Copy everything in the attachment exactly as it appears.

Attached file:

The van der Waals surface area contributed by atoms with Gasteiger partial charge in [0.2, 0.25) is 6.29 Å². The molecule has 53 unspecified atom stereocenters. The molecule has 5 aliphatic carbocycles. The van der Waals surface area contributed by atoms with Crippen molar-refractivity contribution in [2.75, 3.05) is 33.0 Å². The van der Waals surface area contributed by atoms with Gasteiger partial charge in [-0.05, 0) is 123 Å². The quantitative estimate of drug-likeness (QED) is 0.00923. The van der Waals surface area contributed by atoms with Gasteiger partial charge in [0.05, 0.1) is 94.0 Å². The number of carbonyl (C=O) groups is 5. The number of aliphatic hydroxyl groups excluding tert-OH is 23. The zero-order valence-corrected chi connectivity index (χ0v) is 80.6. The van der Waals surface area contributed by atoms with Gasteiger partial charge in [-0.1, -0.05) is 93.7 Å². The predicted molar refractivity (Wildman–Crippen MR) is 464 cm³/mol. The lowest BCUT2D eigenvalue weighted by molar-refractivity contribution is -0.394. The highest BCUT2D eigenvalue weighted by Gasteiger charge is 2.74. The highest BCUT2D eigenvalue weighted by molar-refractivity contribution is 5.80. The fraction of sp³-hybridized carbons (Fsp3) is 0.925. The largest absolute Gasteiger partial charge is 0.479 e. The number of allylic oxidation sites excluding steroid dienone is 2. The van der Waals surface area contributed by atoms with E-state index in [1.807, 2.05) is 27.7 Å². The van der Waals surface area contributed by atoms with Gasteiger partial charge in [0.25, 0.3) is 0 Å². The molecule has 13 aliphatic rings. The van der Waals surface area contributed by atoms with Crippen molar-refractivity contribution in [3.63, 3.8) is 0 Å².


The van der Waals surface area contributed by atoms with Gasteiger partial charge in [0.2, 0.25) is 6.29 Å². The molecule has 53 unspecified atom stereocenters. The molecule has 5 aliphatic carbocycles. The van der Waals surface area contributed by atoms with Crippen molar-refractivity contribution in [2.75, 3.05) is 33.0 Å². The van der Waals surface area contributed by atoms with Gasteiger partial charge in [-0.05, 0) is 123 Å². The quantitative estimate of drug-likeness (QED) is 0.00923. The van der Waals surface area contributed by atoms with Gasteiger partial charge in [0.05, 0.1) is 94.0 Å². The number of carbonyl (C=O) groups is 5. The number of aliphatic hydroxyl groups excluding tert-OH is 23. The zero-order valence-corrected chi connectivity index (χ0v) is 80.6. The van der Waals surface area contributed by atoms with Gasteiger partial charge in [-0.1, -0.05) is 93.7 Å². The predicted molar refractivity (Wildman–Crippen MR) is 464 cm³/mol. The lowest BCUT2D eigenvalue weighted by molar-refractivity contribution is -0.394. The highest BCUT2D eigenvalue weighted by Gasteiger charge is 2.74. The highest BCUT2D eigenvalue weighted by molar-refractivity contribution is 5.80. The fraction of sp³-hybridized carbons (Fsp3) is 0.925. The largest absolute Gasteiger partial charge is 0.479 e. The number of allylic oxidation sites excluding steroid dienone is 2. The van der Waals surface area contributed by atoms with E-state index in [1.807, 2.05) is 27.7 Å². The van der Waals surface area contributed by atoms with Gasteiger partial charge in [0.25, 0.3) is 0 Å². The molecule has 13 aliphatic rings. The van der Waals surface area contributed by atoms with Crippen molar-refractivity contribution in [3.63, 3.8) is 0 Å².